Thursday, September 18, 2008

Coralife Aquarium Lighting

A few years ago I bought my wife a Coralife light fixture for her salt water aquarium. It’s a four-bulb fixture, intended for a pair of Actinic lights, and a pair of daylight balanced (she runs 10k’s). The first year or two, it ran fine, although she never replaced the bulbs.

About two years ago, we started having problems with the lights not coming on, and from the looks of these four-conductor plugs, I assumed that it was corrosion. It took a while, but I was finally able to pry the bulb off of the connector with a blade screw driver, but in the process, I destroyed one or two bulbs. The pins from the bulb were so corroded that they broke right off. This obviously was no good.

I did some asking around, but didn’t really like any of the answers I got, so after re-investing in a new set of bulbs, I set out to try to stop this corrosion.

What I decided to try was some Silicone Grease that I purchased at the automotive store. They call it Spark Plug Grease or Dielectric Grease. About a year ago I replaced two of the four bulbs. After removing the old ones, I cleaned up the plug with an acid brush (although a pipe cleaner would have worked better I think). I squeazed some grease into the plug, and put a good healthy lather on the pins coming out of the bulb.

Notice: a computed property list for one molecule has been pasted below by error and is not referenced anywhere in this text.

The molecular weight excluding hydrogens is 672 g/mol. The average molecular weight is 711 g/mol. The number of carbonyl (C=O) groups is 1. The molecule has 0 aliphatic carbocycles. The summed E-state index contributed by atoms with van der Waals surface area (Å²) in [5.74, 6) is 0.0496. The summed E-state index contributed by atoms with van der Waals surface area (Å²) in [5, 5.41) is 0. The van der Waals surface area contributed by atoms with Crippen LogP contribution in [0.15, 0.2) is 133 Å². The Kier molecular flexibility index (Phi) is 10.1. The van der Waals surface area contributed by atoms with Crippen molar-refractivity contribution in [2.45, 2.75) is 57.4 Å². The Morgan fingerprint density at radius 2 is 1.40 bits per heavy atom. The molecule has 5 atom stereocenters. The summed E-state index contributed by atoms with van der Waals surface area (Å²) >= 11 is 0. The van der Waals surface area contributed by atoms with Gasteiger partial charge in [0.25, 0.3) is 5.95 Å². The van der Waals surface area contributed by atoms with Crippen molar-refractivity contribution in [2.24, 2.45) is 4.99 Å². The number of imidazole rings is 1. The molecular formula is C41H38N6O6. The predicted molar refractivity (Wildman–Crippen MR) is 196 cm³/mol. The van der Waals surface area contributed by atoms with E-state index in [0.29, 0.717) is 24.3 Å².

When I plugged the bulb in, I was careful to make sure that the plug was on as far as I could get it. Not only that, I also made sure that the metal contacts were not exposed to the (salty) air, but were instead all gooped up in grease.

So now, a year later, how has it gone? Well, overall pretty good. This time when I went to change the bulbs, I had very little problem disconnecting the pair that had been cleaned and greased. The un-greased pair was more difficult to remove. Also, you can sort of see in the photo below the difference between a bulb that had grease applied (top) versus one that didn’t have any grease. It’s hard to see, but the top one is more yellow or brassy colored. The bottom one is more reddish-orange from the corrosion.

The only bad news is that on one of the plugs that was greased, it appears that the plug got very hot and actually melted the side of the plug away. At this point, I don’t believe that it was directly related to the grease, although I’m not ruling out the possibility yet. Of the eight pins that were greased (four pins times two bulbs), only one pair had this heat damage. The other six were in good condition.

Below is a photo of the newly greased plug on the right, and on the left is the bulb with a bad plug. The green you see is the bare copper wire that had corroded. This plug will have to be replaced.

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